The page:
This “glass garden” by artist Janet Laurence at the Novartis Pharmaceuticals headquarters in Sydney occupies a space between art, science, imagination and memory.
While the practice of making public art has moved far beyond the historical limits of monuments, modernist icons and heroes on horses, our understanding of how to consider and include art in public spaces hasn’t always kept pace with the shifting forms that define the practice.
The traps of expectation that often catch relate to a dated idea of what public art should be, one that has yet to move beyond the concept of public art as a static, detached object and toward the potential for integration and engagement. The role of public or site-specific art often resides in a conflicted place in the psyche of those involved in the creation of public spaces. It is still, in some cases, narrowly treated as adornment – at worst, the landscape equivalent of a throw cushion or coffee-table book. Yet public art is simultaneously asked to answer the need for cultural relevance and references to locality, and expected to function as an icon and marketing tool; it is often expected to address (and resolve) the cultural baggage that can come with development. Refreshingly, this project offers more than a tick in the box on the public space “kit of parts” or best-practice checklist.
Located at the new Novartis Pharmaceuticals headquarters in Sydney’s Macquarie Park (designed by HDR Rice Daubney), Medicinal Maze Inveiling Glass is described by its artist, Janet Laurence, as a “glass garden.” The site-specific body of work exists in a spectrum between art, science, imagination and memory. Conscious of history, ecology, the nature of perception and the alchemical qualities of materials, Laurence’s work often results in a kind of organic, transient architecture that reveals our relationship to nature.
Medicinal Maze’s glass garden is defined by a formal grid of glass panels, standing above head height and almost arm-span wide. Floating, green-glazed and white images derived from historic drawings of the botanical and horticultural world are presented like specimens suspended in the glass, giving the impression of squished vitrines or enlarged microscope slides.
The panels themselves act as both veils and screens, presenting and preserving memories. Laurence describes applying the images to the glass as a process of spilling and pouring, mimicking the gesture of sowing seeds. Their presence and appearance are intended to suggest the properties available for extraction – essential oils and liquids. The screens perform the roles of texts and ghosts, allowing a history to be read and condensing the remnants of a practice, the human effort sustained in the study of medicinal plants, into a physical, visual element of embodied memory. The selected images mirror and recall the botanical history of collection and recording, drawing and examining.
When viewed up close, the artwork’s panels occupy most of your field of vision. They are to be looked through as much as at. To see the work whole involves walking through the low-planted garden of strongly scented medicinal herbs and around the panels. Walking through the translucent maze facilitates an experience that moves beyond the passive and receptive; it is a walk and a viewing that shifts with individual movement and responds to the clemencies of weather. Crucially, the installation does not “decorate” the planted garden, but is instead entwined and inseparable from it.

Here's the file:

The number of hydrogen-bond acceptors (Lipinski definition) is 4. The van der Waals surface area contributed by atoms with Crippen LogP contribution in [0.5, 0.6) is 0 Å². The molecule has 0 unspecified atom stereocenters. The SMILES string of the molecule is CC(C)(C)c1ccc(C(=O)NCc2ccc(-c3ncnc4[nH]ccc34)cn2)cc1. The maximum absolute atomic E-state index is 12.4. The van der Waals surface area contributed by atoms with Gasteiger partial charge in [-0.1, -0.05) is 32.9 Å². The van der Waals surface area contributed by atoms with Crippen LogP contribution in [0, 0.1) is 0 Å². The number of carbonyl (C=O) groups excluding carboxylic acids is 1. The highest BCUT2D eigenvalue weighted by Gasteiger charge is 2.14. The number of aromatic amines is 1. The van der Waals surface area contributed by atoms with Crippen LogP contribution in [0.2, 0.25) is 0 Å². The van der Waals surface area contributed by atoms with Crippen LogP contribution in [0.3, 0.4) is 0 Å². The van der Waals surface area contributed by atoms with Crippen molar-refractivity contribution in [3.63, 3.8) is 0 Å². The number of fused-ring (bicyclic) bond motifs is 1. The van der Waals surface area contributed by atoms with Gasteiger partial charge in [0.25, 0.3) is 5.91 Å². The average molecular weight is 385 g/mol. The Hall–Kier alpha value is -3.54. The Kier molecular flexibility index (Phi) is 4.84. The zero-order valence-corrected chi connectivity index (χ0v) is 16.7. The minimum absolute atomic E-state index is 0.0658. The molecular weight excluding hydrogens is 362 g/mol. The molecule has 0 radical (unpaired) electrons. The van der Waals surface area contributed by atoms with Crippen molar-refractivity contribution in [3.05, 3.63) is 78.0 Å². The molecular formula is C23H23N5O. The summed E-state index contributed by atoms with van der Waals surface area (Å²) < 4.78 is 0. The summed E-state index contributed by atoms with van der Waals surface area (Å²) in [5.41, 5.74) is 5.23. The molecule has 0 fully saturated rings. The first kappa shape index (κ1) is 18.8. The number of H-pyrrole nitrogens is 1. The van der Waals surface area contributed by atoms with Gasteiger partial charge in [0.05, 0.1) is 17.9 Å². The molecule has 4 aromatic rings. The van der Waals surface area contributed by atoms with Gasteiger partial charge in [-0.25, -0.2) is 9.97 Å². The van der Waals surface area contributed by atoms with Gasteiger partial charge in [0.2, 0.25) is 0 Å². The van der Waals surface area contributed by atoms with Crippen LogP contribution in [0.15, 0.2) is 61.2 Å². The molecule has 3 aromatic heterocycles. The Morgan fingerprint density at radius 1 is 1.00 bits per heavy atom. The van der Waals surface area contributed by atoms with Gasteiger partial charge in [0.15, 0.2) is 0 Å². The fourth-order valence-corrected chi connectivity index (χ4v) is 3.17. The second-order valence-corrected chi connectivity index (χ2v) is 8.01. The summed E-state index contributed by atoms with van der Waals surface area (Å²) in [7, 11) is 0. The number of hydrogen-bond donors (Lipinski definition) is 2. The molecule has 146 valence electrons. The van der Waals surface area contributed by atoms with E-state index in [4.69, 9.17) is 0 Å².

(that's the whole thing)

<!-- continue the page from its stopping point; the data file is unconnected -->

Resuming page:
Cleverly, the grid-like structure and hints of scent subtly recall the geometry and experience of a hortus conclusus, a medieval walled garden intended for pleasure, contemplation and cure (albeit as a kind of faint echo or reminder of a time when the study of pharmaceuticals had humbler beginnings – in the dirt).
The glass garden is sited adja cent to a breakout space; it is of course impossible to say whether workers eating their lunch or savouring a coffee make much of the artwork that sits beside them, or whether they contemplate the lives of medieval monks and the gardens they tended. Definitively not on a plinth and far from a gallery wall’s explanatory panels, the work provides refreshingly little guide to interpretation or hint of a fixed meaning attached to it. Happily, the work is sited at the building’s rear and is invisible from the road, suggesting an aversion to the desire for public artworks to “make a statement” or serve as advertising. Instead, there are threads and hints, suggestions and evocations.
It is difficult not to envy the freedom an artist has to explore and engage with the history and stories of a site, or of those who would occupy it. It is thus important to ponder how the questions we laboriously ask of a site as an idealistic landscape architecture student (the meaning, the history, the stories) seem to slip when in practice, to become the responsibility and domain of another profession. Perhaps the solution is to substitute the term “commission” for “collaborate,” to absorb the insights offered by artists in response to sites and partake in the freedom to weave a response that sits closer to poetry than pragmatism.